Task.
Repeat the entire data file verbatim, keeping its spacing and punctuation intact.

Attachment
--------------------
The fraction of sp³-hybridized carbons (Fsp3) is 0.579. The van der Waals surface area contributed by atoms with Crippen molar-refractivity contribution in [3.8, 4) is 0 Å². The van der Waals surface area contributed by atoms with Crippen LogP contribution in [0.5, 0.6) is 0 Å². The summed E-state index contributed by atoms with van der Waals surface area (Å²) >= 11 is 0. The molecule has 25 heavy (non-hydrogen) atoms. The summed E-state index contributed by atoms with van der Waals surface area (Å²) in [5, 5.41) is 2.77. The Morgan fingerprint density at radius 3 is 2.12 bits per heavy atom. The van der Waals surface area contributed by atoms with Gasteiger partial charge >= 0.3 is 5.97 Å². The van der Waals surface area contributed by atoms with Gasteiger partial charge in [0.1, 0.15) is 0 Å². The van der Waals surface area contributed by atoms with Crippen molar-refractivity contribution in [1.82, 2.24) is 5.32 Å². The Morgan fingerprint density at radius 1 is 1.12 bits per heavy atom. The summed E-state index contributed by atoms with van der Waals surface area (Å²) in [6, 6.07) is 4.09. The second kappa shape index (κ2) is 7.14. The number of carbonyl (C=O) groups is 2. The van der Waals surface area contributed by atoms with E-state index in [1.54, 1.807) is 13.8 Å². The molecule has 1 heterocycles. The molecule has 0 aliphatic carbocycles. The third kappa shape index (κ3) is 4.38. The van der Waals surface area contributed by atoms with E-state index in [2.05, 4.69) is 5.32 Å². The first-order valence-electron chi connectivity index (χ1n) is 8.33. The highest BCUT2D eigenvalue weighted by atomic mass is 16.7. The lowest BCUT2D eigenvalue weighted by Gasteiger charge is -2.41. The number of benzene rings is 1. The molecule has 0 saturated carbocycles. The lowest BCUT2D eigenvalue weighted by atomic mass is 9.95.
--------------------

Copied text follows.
The fraction of sp³-hybridized carbons (Fsp3) is 0.579. The van der Waals surface area contributed by atoms with Crippen molar-refractivity contribution in [3.8, 4) is 0 Å². The van der Waals surface area contributed by atoms with Crippen LogP contribution in [0.5, 0.6) is 0 Å². The summed E-state index contributed by atoms with van der Waals surface area (Å²) >= 11 is 0. The molecule has 25 heavy (non-hydrogen) atoms. The summed E-state index contributed by atoms with van der Waals surface area (Å²) in [5, 5.41) is 2.77. The Morgan fingerprint density at radius 3 is 2.12 bits per heavy atom. The van der Waals surface area contributed by atoms with Gasteiger partial charge >= 0.3 is 5.97 Å². The van der Waals surface area contributed by atoms with Gasteiger partial charge in [0.1, 0.15) is 0 Å². The van der Waals surface area contributed by atoms with Crippen molar-refractivity contribution in [1.82, 2.24) is 5.32 Å². The Morgan fingerprint density at radius 1 is 1.12 bits per heavy atom. The summed E-state index contributed by atoms with van der Waals surface area (Å²) in [6, 6.07) is 4.09. The second kappa shape index (κ2) is 7.14. The number of carbonyl (C=O) groups is 2. The van der Waals surface area contributed by atoms with E-state index in [1.54, 1.807) is 13.8 Å². The molecule has 1 heterocycles. The molecule has 0 aliphatic carbocycles. The third kappa shape index (κ3) is 4.38. The van der Waals surface area contributed by atoms with E-state index in [2.05, 4.69) is 5.32 Å². The first-order valence-electron chi connectivity index (χ1n) is 8.33. The highest BCUT2D eigenvalue weighted by atomic mass is 16.7. The lowest BCUT2D eigenvalue weighted by Gasteiger charge is -2.41. The number of benzene rings is 1. The molecule has 0 saturated carbocycles. The lowest BCUT2D eigenvalue weighted by atomic mass is 9.95.